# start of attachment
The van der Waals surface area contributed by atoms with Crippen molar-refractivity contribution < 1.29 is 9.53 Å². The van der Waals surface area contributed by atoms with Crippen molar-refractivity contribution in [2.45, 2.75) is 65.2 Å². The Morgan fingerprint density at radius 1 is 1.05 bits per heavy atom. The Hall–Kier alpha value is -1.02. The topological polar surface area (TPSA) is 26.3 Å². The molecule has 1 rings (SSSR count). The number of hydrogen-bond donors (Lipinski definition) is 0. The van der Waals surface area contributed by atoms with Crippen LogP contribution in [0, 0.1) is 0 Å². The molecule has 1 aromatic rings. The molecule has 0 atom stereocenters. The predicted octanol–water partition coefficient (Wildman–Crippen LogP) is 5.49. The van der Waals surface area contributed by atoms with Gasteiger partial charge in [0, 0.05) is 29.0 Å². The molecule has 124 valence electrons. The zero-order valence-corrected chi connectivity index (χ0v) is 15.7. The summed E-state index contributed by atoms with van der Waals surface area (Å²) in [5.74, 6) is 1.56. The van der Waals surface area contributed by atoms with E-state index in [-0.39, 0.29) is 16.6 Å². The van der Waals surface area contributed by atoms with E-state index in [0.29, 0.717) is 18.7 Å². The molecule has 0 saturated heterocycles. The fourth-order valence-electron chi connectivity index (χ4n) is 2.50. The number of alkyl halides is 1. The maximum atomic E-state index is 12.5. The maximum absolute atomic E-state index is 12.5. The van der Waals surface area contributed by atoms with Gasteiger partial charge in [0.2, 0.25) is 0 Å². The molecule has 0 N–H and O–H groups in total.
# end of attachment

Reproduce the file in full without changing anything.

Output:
The van der Waals surface area contributed by atoms with Crippen molar-refractivity contribution < 1.29 is 9.53 Å². The van der Waals surface area contributed by atoms with Crippen molar-refractivity contribution in [2.45, 2.75) is 65.2 Å². The Morgan fingerprint density at radius 1 is 1.05 bits per heavy atom. The Hall–Kier alpha value is -1.02. The topological polar surface area (TPSA) is 26.3 Å². The molecule has 1 rings (SSSR count). The number of hydrogen-bond donors (Lipinski definition) is 0. The van der Waals surface area contributed by atoms with Crippen LogP contribution in [0, 0.1) is 0 Å². The molecule has 1 aromatic rings. The molecule has 0 atom stereocenters. The predicted octanol–water partition coefficient (Wildman–Crippen LogP) is 5.49. The van der Waals surface area contributed by atoms with Gasteiger partial charge in [0, 0.05) is 29.0 Å². The molecule has 124 valence electrons. The zero-order valence-corrected chi connectivity index (χ0v) is 15.7. The summed E-state index contributed by atoms with van der Waals surface area (Å²) in [5.74, 6) is 1.56. The van der Waals surface area contributed by atoms with E-state index in [-0.39, 0.29) is 16.6 Å². The van der Waals surface area contributed by atoms with E-state index in [0.29, 0.717) is 18.7 Å². The molecule has 0 saturated heterocycles. The fourth-order valence-electron chi connectivity index (χ4n) is 2.50. The number of alkyl halides is 1. The maximum atomic E-state index is 12.5. The maximum absolute atomic E-state index is 12.5. The van der Waals surface area contributed by atoms with Gasteiger partial charge in [0.2, 0.25) is 0 Å². The molecule has 0 N–H and O–H groups in total.